Whiplash is reported in about two million insurance claims per year in the U.S., according to the Insurance Institute for Highway Safety. Also known as Cervical Acceleration/Deceleration Syndrome (CAD Syndrome), whiplash usually occurs from motor vehicle accidents, contact during sports, and falls.
The soft tissues in the neck are injured through the rapid acceleration and deceleration that forces the neck into hyperextension and hyperflexion. Even a minor fender bender can put significant stress on the spinal ligaments, discs, muscles, and nerves of the neck.
Sometimes stiffness is the only initial complaint, and it is common for symptoms to develop gradually over the course of the next few days. In severe cases, there can be an immediate onset of symptoms. “Whiplash Associated Disorder” (WAD) is a term used to describe the collection of symptoms that have been triggered by a whiplash injury and is also used as a classification system to determine severity.
Neck pain, headache, and shoulder pain are the most commonly reported complaints post-whiplash, but the all-inclusive list can be fairly expansive. Sleep disturbances, impaired cognitive function, TMD, tinnitus, low back pain dizziness/vertigo, and problems with balance and coordination are just to name a few.
The neck is one of the most highly concentrated areas of nerves that signal proprioceptive information to our brain. When these delicate nerves are injured, our perception of movement and spatial orientation of our body parts is also compromised. People who have suffered whiplash injuries have been shown to have significant impairment in proprioception when compared to healthy subjects (1).
The long-term effects of whiplash are variable, but current research estimates that 20% of those with whiplash will develop chronic pain (2). There are several factors that determine prognosis, including those that are related to the environment, collision circumstances, and biopsychosocial factors.
Foregoing treatment is not advised for those who have experienced a whiplash injury. Treatment type and timing of when care was received has been shown to correlate to patient recovery times, and a better prognosis is often associated with appropriate treatment (3).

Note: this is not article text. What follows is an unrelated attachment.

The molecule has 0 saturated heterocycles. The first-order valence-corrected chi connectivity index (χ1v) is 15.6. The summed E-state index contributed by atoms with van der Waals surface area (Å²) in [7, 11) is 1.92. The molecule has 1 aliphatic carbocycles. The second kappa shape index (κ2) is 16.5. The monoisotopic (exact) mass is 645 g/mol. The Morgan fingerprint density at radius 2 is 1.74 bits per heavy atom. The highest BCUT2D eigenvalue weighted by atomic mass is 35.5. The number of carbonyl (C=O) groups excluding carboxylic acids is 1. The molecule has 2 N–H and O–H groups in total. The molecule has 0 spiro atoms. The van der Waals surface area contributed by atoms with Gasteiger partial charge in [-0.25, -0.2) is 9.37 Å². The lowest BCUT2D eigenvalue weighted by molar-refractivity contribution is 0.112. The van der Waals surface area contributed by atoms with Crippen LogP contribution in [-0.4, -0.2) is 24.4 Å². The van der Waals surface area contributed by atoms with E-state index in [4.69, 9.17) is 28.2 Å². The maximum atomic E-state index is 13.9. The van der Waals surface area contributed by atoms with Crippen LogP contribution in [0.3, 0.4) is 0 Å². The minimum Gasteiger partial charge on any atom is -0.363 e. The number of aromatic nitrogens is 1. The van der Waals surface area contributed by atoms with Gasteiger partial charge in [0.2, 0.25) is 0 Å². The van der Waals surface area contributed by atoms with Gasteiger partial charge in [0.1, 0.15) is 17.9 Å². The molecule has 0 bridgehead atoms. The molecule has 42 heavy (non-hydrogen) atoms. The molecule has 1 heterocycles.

In the absence of instability, prolonged bed rest and immobilizing the neck after a whiplash injury can lead to a delayed recovery (4). Muscles become weak and contracted, and increased scar tissue can develop, leading to impaired biomechanical function overtime.
Chiropractic care and soft tissue therapies, such as Active Release Technique (ART™), are valuable tools in the restoration of normal joint mechanics and muscle function in those who have suffered from a CAD injury both in the acute stages and in chronic cases (5).
If you’ve experienced the unfortunate circumstance of a motor vehicle accident, or any other whiplash related event, don’t wait to seek treatment. Call us at Evergreen Spine and Sports Medicine to schedule an appointment with one of our Doctors of Chiropractic to get the care you need today.
1.) Uremović, M., Cvijetić, S., Pasić, M. B., et al. (2007). Impairment of proprioception after a whiplash injury. Coll Antropol, 3, 823-827.
2.) Castaldo, M., Catena, A., Chiarotto, A., et al. Association between clinical and neurophysiological outcomes in patients with mechanical neck pain and whiplash-associated disorders. The Clinical Journal of Pain, 34(2), 95-103.
3.) Söderlund, A., Olerud, C., Lindberg, P. (2000). Acute whiplash-associated disorders (WAD): the effects of early mobilization and prognostic factors in long-term symptomatology. Clinical Rehabilitation, 14(5), 457-467.
4.) Yadla, S., Ratliff, J. K., & Harrop, J. S. (2007). Whiplash: Diagnosis, treatment, and associated injuries. Current Reviews in Musculoskeletal Medicine, 1, 65-68.
5.) Jull, G., Kenardy, J., et al. (2013). Management of acute whiplash: A randomized controlled trial of multidisciplinary stratified treatments. PAIN, 154, 1798-1806.
Originally posted February 8, 2019